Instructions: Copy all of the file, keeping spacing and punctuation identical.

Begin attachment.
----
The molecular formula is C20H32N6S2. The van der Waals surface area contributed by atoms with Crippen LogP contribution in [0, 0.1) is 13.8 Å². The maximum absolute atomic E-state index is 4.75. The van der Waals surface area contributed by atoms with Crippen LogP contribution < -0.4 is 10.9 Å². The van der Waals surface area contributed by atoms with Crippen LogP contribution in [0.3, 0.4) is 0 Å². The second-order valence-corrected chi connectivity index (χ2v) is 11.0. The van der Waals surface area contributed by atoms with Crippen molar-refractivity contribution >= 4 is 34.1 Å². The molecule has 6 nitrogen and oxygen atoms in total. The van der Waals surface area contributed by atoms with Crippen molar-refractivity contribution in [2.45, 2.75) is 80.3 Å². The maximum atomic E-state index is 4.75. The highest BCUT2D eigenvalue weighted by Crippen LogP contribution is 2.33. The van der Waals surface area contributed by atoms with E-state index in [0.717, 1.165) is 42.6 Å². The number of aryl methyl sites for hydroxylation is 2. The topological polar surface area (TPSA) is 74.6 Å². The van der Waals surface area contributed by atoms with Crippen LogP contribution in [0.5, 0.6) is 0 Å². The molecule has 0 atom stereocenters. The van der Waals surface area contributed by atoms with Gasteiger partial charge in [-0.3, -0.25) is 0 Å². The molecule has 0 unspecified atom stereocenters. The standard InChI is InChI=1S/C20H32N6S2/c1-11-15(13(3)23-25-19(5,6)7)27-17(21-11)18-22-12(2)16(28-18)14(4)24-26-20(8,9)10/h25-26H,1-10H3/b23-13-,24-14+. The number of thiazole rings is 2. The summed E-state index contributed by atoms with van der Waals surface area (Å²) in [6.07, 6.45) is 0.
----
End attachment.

The molecular formula is C20H32N6S2. The van der Waals surface area contributed by atoms with Crippen LogP contribution in [0, 0.1) is 13.8 Å². The maximum absolute atomic E-state index is 4.75. The van der Waals surface area contributed by atoms with Crippen LogP contribution < -0.4 is 10.9 Å². The van der Waals surface area contributed by atoms with Crippen LogP contribution in [0.3, 0.4) is 0 Å². The second-order valence-corrected chi connectivity index (χ2v) is 11.0. The van der Waals surface area contributed by atoms with Crippen molar-refractivity contribution >= 4 is 34.1 Å². The molecule has 6 nitrogen and oxygen atoms in total. The van der Waals surface area contributed by atoms with Crippen molar-refractivity contribution in [2.45, 2.75) is 80.3 Å². The maximum atomic E-state index is 4.75. The highest BCUT2D eigenvalue weighted by Crippen LogP contribution is 2.33. The van der Waals surface area contributed by atoms with E-state index in [0.717, 1.165) is 42.6 Å². The number of aryl methyl sites for hydroxylation is 2. The topological polar surface area (TPSA) is 74.6 Å². The van der Waals surface area contributed by atoms with Crippen LogP contribution in [0.5, 0.6) is 0 Å². The molecule has 0 atom stereocenters. The van der Waals surface area contributed by atoms with Gasteiger partial charge in [-0.3, -0.25) is 0 Å². The molecule has 0 unspecified atom stereocenters. The standard InChI is InChI=1S/C20H32N6S2/c1-11-15(13(3)23-25-19(5,6)7)27-17(21-11)18-22-12(2)16(28-18)14(4)24-26-20(8,9)10/h25-26H,1-10H3/b23-13-,24-14+. The number of thiazole rings is 2. The summed E-state index contributed by atoms with van der Waals surface area (Å²) in [6.07, 6.45) is 0.